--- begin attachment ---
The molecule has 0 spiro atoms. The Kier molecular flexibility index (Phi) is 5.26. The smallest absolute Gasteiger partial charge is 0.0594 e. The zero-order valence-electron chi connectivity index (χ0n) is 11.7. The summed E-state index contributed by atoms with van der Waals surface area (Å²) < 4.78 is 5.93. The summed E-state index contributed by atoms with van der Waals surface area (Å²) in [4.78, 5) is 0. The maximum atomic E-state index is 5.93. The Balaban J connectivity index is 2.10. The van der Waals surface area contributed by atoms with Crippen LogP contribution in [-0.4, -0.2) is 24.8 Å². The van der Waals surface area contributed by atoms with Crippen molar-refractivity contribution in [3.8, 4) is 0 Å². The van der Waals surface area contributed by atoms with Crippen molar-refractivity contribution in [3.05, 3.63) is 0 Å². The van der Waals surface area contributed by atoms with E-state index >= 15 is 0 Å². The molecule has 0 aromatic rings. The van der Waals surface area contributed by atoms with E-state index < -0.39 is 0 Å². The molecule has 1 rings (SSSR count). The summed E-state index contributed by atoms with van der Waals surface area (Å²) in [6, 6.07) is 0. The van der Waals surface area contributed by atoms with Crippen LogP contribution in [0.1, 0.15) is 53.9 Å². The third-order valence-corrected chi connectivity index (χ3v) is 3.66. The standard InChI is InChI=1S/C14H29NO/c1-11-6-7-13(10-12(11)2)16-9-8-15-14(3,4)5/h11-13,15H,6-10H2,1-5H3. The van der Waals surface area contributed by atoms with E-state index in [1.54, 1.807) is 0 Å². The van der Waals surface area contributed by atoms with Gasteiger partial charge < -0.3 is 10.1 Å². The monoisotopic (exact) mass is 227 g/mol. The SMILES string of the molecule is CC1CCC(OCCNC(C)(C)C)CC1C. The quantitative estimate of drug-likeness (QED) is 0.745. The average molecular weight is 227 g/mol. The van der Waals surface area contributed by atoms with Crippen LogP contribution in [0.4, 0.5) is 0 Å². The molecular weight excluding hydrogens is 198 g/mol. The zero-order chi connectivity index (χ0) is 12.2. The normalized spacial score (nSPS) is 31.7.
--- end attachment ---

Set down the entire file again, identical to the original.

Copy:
The molecule has 0 spiro atoms. The Kier molecular flexibility index (Phi) is 5.26. The smallest absolute Gasteiger partial charge is 0.0594 e. The zero-order valence-electron chi connectivity index (χ0n) is 11.7. The summed E-state index contributed by atoms with van der Waals surface area (Å²) < 4.78 is 5.93. The summed E-state index contributed by atoms with van der Waals surface area (Å²) in [4.78, 5) is 0. The maximum atomic E-state index is 5.93. The Balaban J connectivity index is 2.10. The van der Waals surface area contributed by atoms with Crippen LogP contribution in [-0.4, -0.2) is 24.8 Å². The van der Waals surface area contributed by atoms with Crippen molar-refractivity contribution in [3.8, 4) is 0 Å². The van der Waals surface area contributed by atoms with Crippen molar-refractivity contribution in [3.05, 3.63) is 0 Å². The van der Waals surface area contributed by atoms with E-state index >= 15 is 0 Å². The molecule has 0 aromatic rings. The van der Waals surface area contributed by atoms with E-state index < -0.39 is 0 Å². The molecule has 1 rings (SSSR count). The summed E-state index contributed by atoms with van der Waals surface area (Å²) in [6, 6.07) is 0. The van der Waals surface area contributed by atoms with Crippen LogP contribution in [0.1, 0.15) is 53.9 Å². The third-order valence-corrected chi connectivity index (χ3v) is 3.66. The standard InChI is InChI=1S/C14H29NO/c1-11-6-7-13(10-12(11)2)16-9-8-15-14(3,4)5/h11-13,15H,6-10H2,1-5H3. The van der Waals surface area contributed by atoms with E-state index in [1.54, 1.807) is 0 Å². The van der Waals surface area contributed by atoms with Gasteiger partial charge < -0.3 is 10.1 Å². The monoisotopic (exact) mass is 227 g/mol. The SMILES string of the molecule is CC1CCC(OCCNC(C)(C)C)CC1C. The quantitative estimate of drug-likeness (QED) is 0.745. The average molecular weight is 227 g/mol. The van der Waals surface area contributed by atoms with Crippen LogP contribution in [0.4, 0.5) is 0 Å². The molecular weight excluding hydrogens is 198 g/mol. The zero-order chi connectivity index (χ0) is 12.2. The normalized spacial score (nSPS) is 31.7.